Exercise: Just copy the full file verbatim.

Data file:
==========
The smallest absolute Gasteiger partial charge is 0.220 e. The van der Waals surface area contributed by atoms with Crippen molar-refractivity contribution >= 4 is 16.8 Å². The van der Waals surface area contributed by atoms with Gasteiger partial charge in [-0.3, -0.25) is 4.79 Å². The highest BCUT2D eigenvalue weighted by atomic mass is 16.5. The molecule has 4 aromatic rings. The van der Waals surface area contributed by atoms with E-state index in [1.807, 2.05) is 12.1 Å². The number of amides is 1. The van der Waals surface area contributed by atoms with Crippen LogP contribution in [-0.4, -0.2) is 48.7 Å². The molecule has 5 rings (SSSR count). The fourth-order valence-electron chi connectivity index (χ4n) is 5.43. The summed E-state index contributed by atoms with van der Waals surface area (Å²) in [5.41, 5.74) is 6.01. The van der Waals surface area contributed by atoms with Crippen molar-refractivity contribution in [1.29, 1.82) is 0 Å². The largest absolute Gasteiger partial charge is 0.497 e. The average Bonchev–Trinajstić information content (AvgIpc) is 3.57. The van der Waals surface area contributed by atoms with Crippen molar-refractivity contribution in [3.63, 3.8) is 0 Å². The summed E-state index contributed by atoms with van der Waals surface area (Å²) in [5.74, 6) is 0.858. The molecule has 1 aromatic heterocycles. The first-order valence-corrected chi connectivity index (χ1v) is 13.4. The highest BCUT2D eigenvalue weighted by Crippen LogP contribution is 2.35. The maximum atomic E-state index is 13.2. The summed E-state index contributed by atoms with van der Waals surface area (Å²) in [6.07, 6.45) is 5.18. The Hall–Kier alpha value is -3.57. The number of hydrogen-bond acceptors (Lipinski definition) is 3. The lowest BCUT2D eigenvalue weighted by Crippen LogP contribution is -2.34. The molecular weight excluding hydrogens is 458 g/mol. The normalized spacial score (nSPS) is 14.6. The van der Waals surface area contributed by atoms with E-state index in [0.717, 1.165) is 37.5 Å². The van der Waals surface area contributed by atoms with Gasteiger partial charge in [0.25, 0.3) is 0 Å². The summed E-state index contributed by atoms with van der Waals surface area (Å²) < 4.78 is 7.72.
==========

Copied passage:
The smallest absolute Gasteiger partial charge is 0.220 e. The van der Waals surface area contributed by atoms with Crippen molar-refractivity contribution >= 4 is 16.8 Å². The van der Waals surface area contributed by atoms with Gasteiger partial charge in [-0.3, -0.25) is 4.79 Å². The highest BCUT2D eigenvalue weighted by atomic mass is 16.5. The molecule has 4 aromatic rings. The van der Waals surface area contributed by atoms with E-state index in [1.807, 2.05) is 12.1 Å². The number of amides is 1. The van der Waals surface area contributed by atoms with Crippen LogP contribution in [-0.4, -0.2) is 48.7 Å². The molecule has 5 rings (SSSR count). The fourth-order valence-electron chi connectivity index (χ4n) is 5.43. The summed E-state index contributed by atoms with van der Waals surface area (Å²) in [5.41, 5.74) is 6.01. The van der Waals surface area contributed by atoms with Crippen molar-refractivity contribution in [1.29, 1.82) is 0 Å². The largest absolute Gasteiger partial charge is 0.497 e. The average Bonchev–Trinajstić information content (AvgIpc) is 3.57. The van der Waals surface area contributed by atoms with Crippen molar-refractivity contribution in [3.63, 3.8) is 0 Å². The summed E-state index contributed by atoms with van der Waals surface area (Å²) in [5.74, 6) is 0.858. The molecule has 1 aromatic heterocycles. The first-order valence-corrected chi connectivity index (χ1v) is 13.4. The highest BCUT2D eigenvalue weighted by Crippen LogP contribution is 2.35. The maximum atomic E-state index is 13.2. The summed E-state index contributed by atoms with van der Waals surface area (Å²) in [6.07, 6.45) is 5.18. The Hall–Kier alpha value is -3.57. The number of hydrogen-bond acceptors (Lipinski definition) is 3. The lowest BCUT2D eigenvalue weighted by Crippen LogP contribution is -2.34. The molecular weight excluding hydrogens is 458 g/mol. The normalized spacial score (nSPS) is 14.6. The van der Waals surface area contributed by atoms with E-state index in [0.717, 1.165) is 37.5 Å². The van der Waals surface area contributed by atoms with Gasteiger partial charge in [0.25, 0.3) is 0 Å². The summed E-state index contributed by atoms with van der Waals surface area (Å²) < 4.78 is 7.72.